As a lifelong fan of all sports, the one thing I have really missed in my 20 years living in the state of Connecticut is a professional major sports franchise to cheer for through the best of times and through the worst of times. I would’ve cheered for that team like no other team before.
Of course, Connecticut has had a professional team in the past – the Hartford Whalers, an NHL franchise that left in 1997 to relocate to Raleigh, North Carolina, where they would become known as the Carolina Hurricanes. The Hurricanes won a Stanley Cup in 2006 and that is as close to a championship as any professional “Connecticut” team has ever been.
Although the Whalers no longer exist, their fan base remains strong. As of 2015, the team has the highest sales of any defunct franchise and Whalers’ merchandise is actually still quite popular, selling better than some poor-market franchises still in existence. Some people (including Snoop Dogg) see it as a cool vintage look, while many nostalgic fans still proudly sport their old and new Whalers gear. Personally, my Whalers’ jacket is extremely special to me and leaves me clinging to the dream that one day a team – hopefully the Whalers themselves – will come to Hartford and be Connecticut’s team.
The Hartford Whalers weren’t Connecticut’s only chance at a professional franchise, however. The New England Patriots, forever in the hunt for a Super Bowl, almost came to Hartford in 1999 but current Patriots’ owner Robert Kraft, along with current NFL Commissioner Roger Goodell, made some deals behind the scenes to keep the team in Massachusetts.
Obviously moving to Hartford had its flaws, with a giant steam plant in the way of a new downtown stadium and a significantly smaller market than Boston as the primary obstacles. But even then, it was Kraft’s decision to opt out of his contract with Connecticut just six days left before that it became permanent was the nail in the coffin for fans of Connecticut sports. The Whalers had just left and then the Patriots decided not to come, leaving Connecticut without a professional franchise to this very day.
While this story made me hate the Patriots and become a New York Jets fan (a decision that I don’t regret even with the massive success New England and the New York Giants have enjoyed), I still maintain a hope that Connecticut will once again – hopefully soon – be the home of a franchise in one of the four major sports. It is very unlikely, admittedly, but I do have hope. Both the NBA and NHL are expected to add expansion teams in the near future with Las Vegas as a target city and other potential options as well.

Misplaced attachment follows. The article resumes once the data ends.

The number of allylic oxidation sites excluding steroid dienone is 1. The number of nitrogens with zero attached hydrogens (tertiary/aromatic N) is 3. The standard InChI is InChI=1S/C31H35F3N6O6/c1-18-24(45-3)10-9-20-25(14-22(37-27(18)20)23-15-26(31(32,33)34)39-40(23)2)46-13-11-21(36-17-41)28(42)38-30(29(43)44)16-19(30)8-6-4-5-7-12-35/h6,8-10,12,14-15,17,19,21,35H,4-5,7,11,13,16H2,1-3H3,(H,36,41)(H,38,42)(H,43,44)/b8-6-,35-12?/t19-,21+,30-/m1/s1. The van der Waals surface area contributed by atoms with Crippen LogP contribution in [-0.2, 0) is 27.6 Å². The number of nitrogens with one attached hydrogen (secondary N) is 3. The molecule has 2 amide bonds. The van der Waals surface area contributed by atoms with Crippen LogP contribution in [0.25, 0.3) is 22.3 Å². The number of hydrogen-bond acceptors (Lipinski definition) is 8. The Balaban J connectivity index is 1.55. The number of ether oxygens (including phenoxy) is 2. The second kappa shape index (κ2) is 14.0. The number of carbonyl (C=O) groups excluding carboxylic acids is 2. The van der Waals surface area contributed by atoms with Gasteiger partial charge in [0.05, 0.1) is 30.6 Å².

Hartford probably isn’t No. 1 on the leagues’ lists for expansion or even relocation, especially given the fact that the city lies between two of America’s biggest markets, New York and Boston. And with as many as three teams in the region in each of the four major sports, people argue that there might not be any fans left to cheer for a fourth team in the area.
Yet there is talk that an NHL franchise, whether it be the Arizona Coyotes, the New Jersey Devils or the Carolina Hurricanes, could decide to relocate in the next few years. And why not bring back the Whalers? The fan base is most definitely still here. The nostalgia alone would keep people coming to the XL Center for at least a few years, while the team climbs to a competitive level. Plus, the ownership group that brings the Whalers back would be made legendary in Connecticut history. Given the money that then Gov. John Rowland threw at Kraft in the attempt to bring the Patriots to Connecticut, I assume the compensation given to said prospective ownership group would be enticing as well.
I understand how unlikely it is that my dream comes true. There are so many obstacles, so many risks, so many reasons for an owner not to come to Hartford. But Connecticut deserves a franchise in one of the four major sports. The fans of this state have suffered for far too long without one. UConn sports have done a fantastic job of carrying the mantle for our state and the hockey program is on the rise, making up for the lack of the Whalers.
However, until we have another professional team in Connecticut, there will always be the lingering feeling that something is missing. I just hope some group decides to step up and fill that void, bring a professional team back to Connecticut. Until then, the only time I hear the Whalers’ iconic anthem, Brass Bonanza, is at UConn hockey games.